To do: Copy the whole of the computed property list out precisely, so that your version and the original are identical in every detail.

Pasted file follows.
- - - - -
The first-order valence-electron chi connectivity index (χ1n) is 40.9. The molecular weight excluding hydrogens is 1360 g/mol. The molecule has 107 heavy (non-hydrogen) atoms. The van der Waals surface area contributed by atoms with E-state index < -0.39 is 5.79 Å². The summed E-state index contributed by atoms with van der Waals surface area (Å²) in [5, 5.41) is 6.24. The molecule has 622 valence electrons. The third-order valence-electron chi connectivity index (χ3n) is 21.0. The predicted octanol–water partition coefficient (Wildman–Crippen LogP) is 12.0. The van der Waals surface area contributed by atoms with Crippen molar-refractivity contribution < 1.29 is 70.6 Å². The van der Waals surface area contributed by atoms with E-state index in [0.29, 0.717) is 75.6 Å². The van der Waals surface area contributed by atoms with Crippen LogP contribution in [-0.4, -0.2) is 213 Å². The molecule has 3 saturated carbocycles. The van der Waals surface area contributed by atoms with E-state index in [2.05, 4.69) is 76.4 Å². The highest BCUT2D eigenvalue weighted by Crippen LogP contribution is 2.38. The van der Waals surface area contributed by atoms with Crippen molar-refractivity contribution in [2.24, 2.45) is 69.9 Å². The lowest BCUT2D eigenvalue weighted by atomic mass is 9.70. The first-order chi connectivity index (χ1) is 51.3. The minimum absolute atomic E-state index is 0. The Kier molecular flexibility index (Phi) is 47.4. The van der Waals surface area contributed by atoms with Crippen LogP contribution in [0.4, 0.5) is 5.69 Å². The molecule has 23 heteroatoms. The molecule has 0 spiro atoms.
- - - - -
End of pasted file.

The first-order valence-electron chi connectivity index (χ1n) is 40.9. The molecular weight excluding hydrogens is 1360 g/mol. The molecule has 107 heavy (non-hydrogen) atoms. The van der Waals surface area contributed by atoms with E-state index < -0.39 is 5.79 Å². The summed E-state index contributed by atoms with van der Waals surface area (Å²) in [5, 5.41) is 6.24. The molecule has 622 valence electrons. The third-order valence-electron chi connectivity index (χ3n) is 21.0. The predicted octanol–water partition coefficient (Wildman–Crippen LogP) is 12.0. The van der Waals surface area contributed by atoms with Crippen molar-refractivity contribution < 1.29 is 70.6 Å². The van der Waals surface area contributed by atoms with E-state index in [0.29, 0.717) is 75.6 Å². The van der Waals surface area contributed by atoms with Crippen LogP contribution in [-0.4, -0.2) is 213 Å². The molecule has 3 saturated carbocycles. The van der Waals surface area contributed by atoms with E-state index in [2.05, 4.69) is 76.4 Å². The highest BCUT2D eigenvalue weighted by Crippen LogP contribution is 2.38. The van der Waals surface area contributed by atoms with Crippen molar-refractivity contribution in [2.24, 2.45) is 69.9 Å². The lowest BCUT2D eigenvalue weighted by atomic mass is 9.70. The first-order chi connectivity index (χ1) is 51.3. The minimum absolute atomic E-state index is 0. The Kier molecular flexibility index (Phi) is 47.4. The van der Waals surface area contributed by atoms with Crippen LogP contribution in [0.4, 0.5) is 5.69 Å². The molecule has 23 heteroatoms. The molecule has 0 spiro atoms.